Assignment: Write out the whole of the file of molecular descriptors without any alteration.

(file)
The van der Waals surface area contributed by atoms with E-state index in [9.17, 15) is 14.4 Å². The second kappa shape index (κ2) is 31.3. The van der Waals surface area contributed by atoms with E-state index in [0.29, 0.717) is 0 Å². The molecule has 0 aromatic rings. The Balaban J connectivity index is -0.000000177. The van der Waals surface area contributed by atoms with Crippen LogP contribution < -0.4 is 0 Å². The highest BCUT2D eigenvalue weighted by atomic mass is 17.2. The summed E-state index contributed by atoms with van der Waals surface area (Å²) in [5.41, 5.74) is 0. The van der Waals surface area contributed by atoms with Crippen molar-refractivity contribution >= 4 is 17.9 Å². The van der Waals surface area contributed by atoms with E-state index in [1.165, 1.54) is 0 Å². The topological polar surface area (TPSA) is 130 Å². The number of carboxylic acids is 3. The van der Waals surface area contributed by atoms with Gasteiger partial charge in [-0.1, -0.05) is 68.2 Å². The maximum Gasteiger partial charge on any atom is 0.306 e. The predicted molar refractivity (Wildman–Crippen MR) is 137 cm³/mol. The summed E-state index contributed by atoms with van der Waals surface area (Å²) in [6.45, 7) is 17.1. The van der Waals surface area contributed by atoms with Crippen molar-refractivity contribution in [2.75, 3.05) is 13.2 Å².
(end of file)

The van der Waals surface area contributed by atoms with E-state index in [9.17, 15) is 14.4 Å². The second kappa shape index (κ2) is 31.3. The van der Waals surface area contributed by atoms with E-state index in [0.29, 0.717) is 0 Å². The molecule has 0 aromatic rings. The Balaban J connectivity index is -0.000000177. The van der Waals surface area contributed by atoms with Crippen LogP contribution < -0.4 is 0 Å². The highest BCUT2D eigenvalue weighted by atomic mass is 17.2. The summed E-state index contributed by atoms with van der Waals surface area (Å²) in [5.41, 5.74) is 0. The van der Waals surface area contributed by atoms with Crippen molar-refractivity contribution >= 4 is 17.9 Å². The van der Waals surface area contributed by atoms with E-state index in [1.165, 1.54) is 0 Å². The topological polar surface area (TPSA) is 130 Å². The number of carboxylic acids is 3. The van der Waals surface area contributed by atoms with Gasteiger partial charge in [-0.1, -0.05) is 68.2 Å². The maximum Gasteiger partial charge on any atom is 0.306 e. The predicted molar refractivity (Wildman–Crippen MR) is 137 cm³/mol. The summed E-state index contributed by atoms with van der Waals surface area (Å²) in [6.45, 7) is 17.1. The van der Waals surface area contributed by atoms with Crippen molar-refractivity contribution in [2.75, 3.05) is 13.2 Å².